Driver stupidity is a factor that we prefer to ignore but shouldn't. Rob Hague, I vaguely recall, was once arrested and interrogated for assaulting a woman in a Range Rover from the safety of his Greenspeed Trike. - Don't try this at home, because if you attack a Range Rover while seated in a Greenspeed Trike the Range Rover might win. Rob Hague, of course, is sixteen feet tall and weighs eight hundred pounds and has the Speaker's Mace, in iron and twice as big, attached to his wrist so when he assaults a Range Rover the woman in the Range Rover comes off worst and has to go crying to the Police about the matter. (Actually it is possible I have made a mistake: it is possible that the Range Rover Assaulted Rob Hague, but swift reporting by the woman driving the senselessly oversized vehicle seemed to have prejudiced the Police's views on the matter. And maybe Rob Hague isn't as big and threatening as I've made him out to be.)
Anyway, John got knocked off his bike going to school today. Stationary in the middle of the road about to turn right; woman coming onto the road from the left didn't see him through the pillar of her windscreen. She was horrified and brought him home uninjured, with slight munting to the bike, but the derailleur hanger's bent and the derailleur may be and his saddle's thoroughly scraped and so's the rear rack and the pannier was all scrunched up and busted inside and his rucksac (inside the pannier) has a busted strap clip. I now have to persuade the Police to take no action against her, because I can't see that it would do any good. She was very contrite and volunteered to make good all damage, and I think she was just mighty relieved he wasn't hurt.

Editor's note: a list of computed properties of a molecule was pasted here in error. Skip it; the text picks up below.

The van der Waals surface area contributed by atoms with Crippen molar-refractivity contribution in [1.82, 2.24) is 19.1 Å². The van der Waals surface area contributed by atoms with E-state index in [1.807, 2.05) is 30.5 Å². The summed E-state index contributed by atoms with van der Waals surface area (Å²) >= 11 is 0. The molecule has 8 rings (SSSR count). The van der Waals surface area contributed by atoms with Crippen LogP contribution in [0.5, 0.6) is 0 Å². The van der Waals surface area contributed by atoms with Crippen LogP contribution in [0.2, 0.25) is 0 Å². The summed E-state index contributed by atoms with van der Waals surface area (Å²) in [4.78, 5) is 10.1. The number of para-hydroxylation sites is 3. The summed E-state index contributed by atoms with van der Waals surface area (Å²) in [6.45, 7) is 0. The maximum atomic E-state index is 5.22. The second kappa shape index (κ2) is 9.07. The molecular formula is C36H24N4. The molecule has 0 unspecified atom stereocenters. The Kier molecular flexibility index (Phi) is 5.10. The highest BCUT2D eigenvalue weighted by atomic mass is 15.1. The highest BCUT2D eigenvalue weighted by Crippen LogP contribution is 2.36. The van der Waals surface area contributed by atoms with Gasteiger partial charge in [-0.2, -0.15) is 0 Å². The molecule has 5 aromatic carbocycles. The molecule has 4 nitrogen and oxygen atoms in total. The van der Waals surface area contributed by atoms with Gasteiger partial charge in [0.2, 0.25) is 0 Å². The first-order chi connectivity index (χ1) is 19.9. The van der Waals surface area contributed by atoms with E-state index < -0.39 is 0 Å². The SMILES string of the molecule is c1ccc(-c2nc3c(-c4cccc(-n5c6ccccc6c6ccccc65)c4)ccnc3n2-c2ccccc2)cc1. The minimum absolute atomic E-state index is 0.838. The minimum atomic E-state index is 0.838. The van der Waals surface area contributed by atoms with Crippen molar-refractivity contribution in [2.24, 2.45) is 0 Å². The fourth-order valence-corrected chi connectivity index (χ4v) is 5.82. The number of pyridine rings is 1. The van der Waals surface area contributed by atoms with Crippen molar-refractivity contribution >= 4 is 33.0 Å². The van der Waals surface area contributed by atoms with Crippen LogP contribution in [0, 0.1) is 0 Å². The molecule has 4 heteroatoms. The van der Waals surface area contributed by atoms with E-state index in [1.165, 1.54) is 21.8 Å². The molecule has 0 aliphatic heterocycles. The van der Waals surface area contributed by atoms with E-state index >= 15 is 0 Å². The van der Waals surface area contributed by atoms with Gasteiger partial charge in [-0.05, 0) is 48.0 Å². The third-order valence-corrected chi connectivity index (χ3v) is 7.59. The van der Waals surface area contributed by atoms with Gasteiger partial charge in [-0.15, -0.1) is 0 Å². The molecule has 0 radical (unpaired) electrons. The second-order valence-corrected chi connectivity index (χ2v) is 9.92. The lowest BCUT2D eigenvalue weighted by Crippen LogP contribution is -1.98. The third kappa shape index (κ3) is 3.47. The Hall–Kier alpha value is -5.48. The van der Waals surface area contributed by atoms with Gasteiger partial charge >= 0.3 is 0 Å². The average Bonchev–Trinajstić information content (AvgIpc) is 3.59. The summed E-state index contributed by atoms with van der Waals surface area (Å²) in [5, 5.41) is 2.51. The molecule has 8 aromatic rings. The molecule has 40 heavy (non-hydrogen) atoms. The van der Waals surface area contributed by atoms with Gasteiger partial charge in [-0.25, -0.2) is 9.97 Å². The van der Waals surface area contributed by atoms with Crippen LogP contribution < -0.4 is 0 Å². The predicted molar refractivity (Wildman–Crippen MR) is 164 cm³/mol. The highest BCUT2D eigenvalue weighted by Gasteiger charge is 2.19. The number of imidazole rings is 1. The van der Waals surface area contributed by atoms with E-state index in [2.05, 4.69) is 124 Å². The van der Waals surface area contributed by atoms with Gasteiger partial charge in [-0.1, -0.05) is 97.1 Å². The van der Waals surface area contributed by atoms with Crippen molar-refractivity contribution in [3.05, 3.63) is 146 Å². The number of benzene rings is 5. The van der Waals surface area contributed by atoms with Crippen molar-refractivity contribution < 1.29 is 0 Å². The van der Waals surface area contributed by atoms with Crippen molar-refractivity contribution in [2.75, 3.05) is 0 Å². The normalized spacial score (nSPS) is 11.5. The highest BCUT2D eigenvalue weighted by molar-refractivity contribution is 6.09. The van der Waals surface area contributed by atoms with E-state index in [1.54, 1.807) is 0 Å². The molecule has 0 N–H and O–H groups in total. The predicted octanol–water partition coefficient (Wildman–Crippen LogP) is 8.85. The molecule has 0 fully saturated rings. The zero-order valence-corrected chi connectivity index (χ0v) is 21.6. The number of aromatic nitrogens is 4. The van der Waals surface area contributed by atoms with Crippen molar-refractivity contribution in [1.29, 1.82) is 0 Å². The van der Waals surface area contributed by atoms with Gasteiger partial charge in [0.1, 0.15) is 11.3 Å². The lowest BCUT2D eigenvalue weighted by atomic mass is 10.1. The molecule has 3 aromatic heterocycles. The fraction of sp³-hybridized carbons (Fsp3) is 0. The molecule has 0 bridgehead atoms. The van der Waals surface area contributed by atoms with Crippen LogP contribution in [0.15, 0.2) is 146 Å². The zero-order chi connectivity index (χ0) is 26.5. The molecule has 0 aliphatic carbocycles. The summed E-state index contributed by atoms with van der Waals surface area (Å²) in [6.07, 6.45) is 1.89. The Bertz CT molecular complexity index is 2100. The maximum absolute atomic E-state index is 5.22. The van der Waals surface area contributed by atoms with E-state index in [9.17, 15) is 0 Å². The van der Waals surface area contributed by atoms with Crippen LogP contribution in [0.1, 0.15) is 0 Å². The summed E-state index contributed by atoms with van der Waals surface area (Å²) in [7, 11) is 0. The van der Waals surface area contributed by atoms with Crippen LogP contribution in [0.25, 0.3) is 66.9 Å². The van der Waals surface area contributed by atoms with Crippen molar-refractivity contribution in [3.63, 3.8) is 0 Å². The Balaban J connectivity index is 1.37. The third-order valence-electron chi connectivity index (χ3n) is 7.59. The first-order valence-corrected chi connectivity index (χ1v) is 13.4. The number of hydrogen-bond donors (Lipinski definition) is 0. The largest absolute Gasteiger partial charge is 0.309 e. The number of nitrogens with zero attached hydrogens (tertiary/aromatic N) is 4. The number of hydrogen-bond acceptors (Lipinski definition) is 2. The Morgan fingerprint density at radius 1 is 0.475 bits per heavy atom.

As I say, driver error is something we need to allow for, at least until I am given authority to control motor vehicle driver licensing with a .303.
Tuesday, May 19, 2009 1:20:33 AM
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